When I first started writing I would often receive comments from editors saying my work lacked “emotional punch”. It took me a long time to figure out exactly what they meant. The emotional punch they were talking of is when a writer makes the reader feel something (other than irritation or annoyance at the crass plotting or stupid characters!).
When I thought about it, I considered my own reading experiences. What made a book special for me? I realised it was when a book made me laugh, cry or get so thrilled by what I was reading I could hardly turn the pages fast enough. So for me, a great read is when I’m so immersed in the world of the story that I forget I’m reading.
One way a writer can do this is by letting their readers view the world from inside their character’s skin. This is known as “deep point of view.”
There are many great articles on the web about deep point of view, but here are five tips to help you stir your readers’ emotions and give them a satisfying read.
1) Show don’t tell.
You will hear this advice a lot if you’re a new writer. What does it mean? It means the author is jumping in to tell the reader what’s happening instead of letting the reader experience it for themselves through action, feelings and senses.
For example: “He felt a blast of cold air as he walked through the door” is telling. The words “he felt” distance the reader from the character. Rewritten in deep point of view would be something like: “He walked through the back door and gasped as the freezing air slapped him in the face like an outraged lover.”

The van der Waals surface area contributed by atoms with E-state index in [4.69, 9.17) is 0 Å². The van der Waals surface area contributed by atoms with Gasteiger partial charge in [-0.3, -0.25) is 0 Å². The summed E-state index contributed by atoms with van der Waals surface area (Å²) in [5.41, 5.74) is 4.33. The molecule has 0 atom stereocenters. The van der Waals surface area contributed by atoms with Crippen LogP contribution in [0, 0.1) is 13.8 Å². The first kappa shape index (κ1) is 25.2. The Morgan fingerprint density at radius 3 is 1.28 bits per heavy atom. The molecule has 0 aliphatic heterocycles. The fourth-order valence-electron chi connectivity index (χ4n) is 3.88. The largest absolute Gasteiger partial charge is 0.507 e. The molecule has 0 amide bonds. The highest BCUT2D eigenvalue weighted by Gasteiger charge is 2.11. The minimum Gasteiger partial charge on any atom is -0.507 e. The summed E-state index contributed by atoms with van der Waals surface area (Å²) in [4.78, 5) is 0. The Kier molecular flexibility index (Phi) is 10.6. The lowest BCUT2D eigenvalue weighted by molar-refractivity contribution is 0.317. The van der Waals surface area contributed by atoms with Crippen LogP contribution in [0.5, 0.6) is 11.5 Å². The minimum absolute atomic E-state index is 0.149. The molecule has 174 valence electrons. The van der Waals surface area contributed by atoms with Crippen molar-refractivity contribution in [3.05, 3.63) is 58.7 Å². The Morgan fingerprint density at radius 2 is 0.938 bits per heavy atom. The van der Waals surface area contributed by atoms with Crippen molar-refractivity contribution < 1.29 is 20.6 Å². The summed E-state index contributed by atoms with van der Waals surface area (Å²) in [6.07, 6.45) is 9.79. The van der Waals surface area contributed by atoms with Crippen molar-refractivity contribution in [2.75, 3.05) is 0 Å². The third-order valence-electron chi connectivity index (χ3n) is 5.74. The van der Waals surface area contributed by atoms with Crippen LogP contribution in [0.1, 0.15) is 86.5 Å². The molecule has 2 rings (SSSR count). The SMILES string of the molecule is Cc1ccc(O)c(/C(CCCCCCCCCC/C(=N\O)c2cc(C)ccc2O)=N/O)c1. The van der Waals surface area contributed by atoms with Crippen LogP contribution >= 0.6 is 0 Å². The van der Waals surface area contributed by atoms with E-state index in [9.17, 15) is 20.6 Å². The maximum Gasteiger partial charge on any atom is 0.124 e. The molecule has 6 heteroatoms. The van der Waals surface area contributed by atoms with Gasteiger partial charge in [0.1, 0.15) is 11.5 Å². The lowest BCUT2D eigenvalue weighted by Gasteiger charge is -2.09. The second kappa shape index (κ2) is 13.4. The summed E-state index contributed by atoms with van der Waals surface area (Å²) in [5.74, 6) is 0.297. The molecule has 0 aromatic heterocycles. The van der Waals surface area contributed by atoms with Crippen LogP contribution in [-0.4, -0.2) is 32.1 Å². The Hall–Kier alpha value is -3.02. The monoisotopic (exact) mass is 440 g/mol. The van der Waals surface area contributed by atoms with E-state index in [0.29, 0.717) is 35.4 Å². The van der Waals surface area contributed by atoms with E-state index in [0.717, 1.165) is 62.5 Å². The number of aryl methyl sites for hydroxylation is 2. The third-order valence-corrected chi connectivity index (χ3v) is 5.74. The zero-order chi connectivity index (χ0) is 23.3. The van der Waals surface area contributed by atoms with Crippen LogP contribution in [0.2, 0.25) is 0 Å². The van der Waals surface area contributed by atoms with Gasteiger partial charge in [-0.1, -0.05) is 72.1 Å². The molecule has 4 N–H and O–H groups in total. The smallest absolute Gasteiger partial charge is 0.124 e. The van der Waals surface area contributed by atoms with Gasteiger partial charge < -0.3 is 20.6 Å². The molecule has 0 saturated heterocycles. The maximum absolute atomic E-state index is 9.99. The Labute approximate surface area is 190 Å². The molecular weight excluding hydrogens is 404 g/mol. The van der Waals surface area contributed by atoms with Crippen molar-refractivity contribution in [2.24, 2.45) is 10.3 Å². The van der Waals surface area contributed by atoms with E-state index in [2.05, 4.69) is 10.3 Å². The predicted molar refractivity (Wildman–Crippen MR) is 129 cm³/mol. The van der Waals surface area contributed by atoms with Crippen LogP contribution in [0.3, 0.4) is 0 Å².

The use of strong verbs such as “slapped” makes it more vivid for the reader. You could also substitute a stronger word for walked, such as burst or strode to convey a different emotion.
To find out if you’re telling search your work for words such as:
These words are often a sign that you’re telling not showing.
2) Empathise don’t sympathise with your character.
This is really a continuation of number 1. Sympathy is when you see someone fall over and you think “oh that must have hurt” Empathy is when you see someone fall over and you really feel their pain.
I remember years ago we were at a family barbeque in a forest and my younger son slipped on loose gravel and fell flat on his front. Being a tough teenager at the time, he leapt to his feet and brushed himself down hiding the fact that it must have hurt like hell, but I really felt his pain; it haunted me long after his grazes healed.
So, when your character is experiencing a strong emotion close your eyes and imagine what he/she is going through then write it down. Easy! (okay not so easy but then who said writing was easy?)
3) Record your own experiences to write authentically.
To imagine an emotion when you’re not feeling it doesn’t come easily to many people. Most of us are not Oscar-winning actors. So it’s a good idea to get into the habit of carrying a journal around with you and describe how you’re feeling or what you’re doing, at any particular time. I call this “writing in the moment”.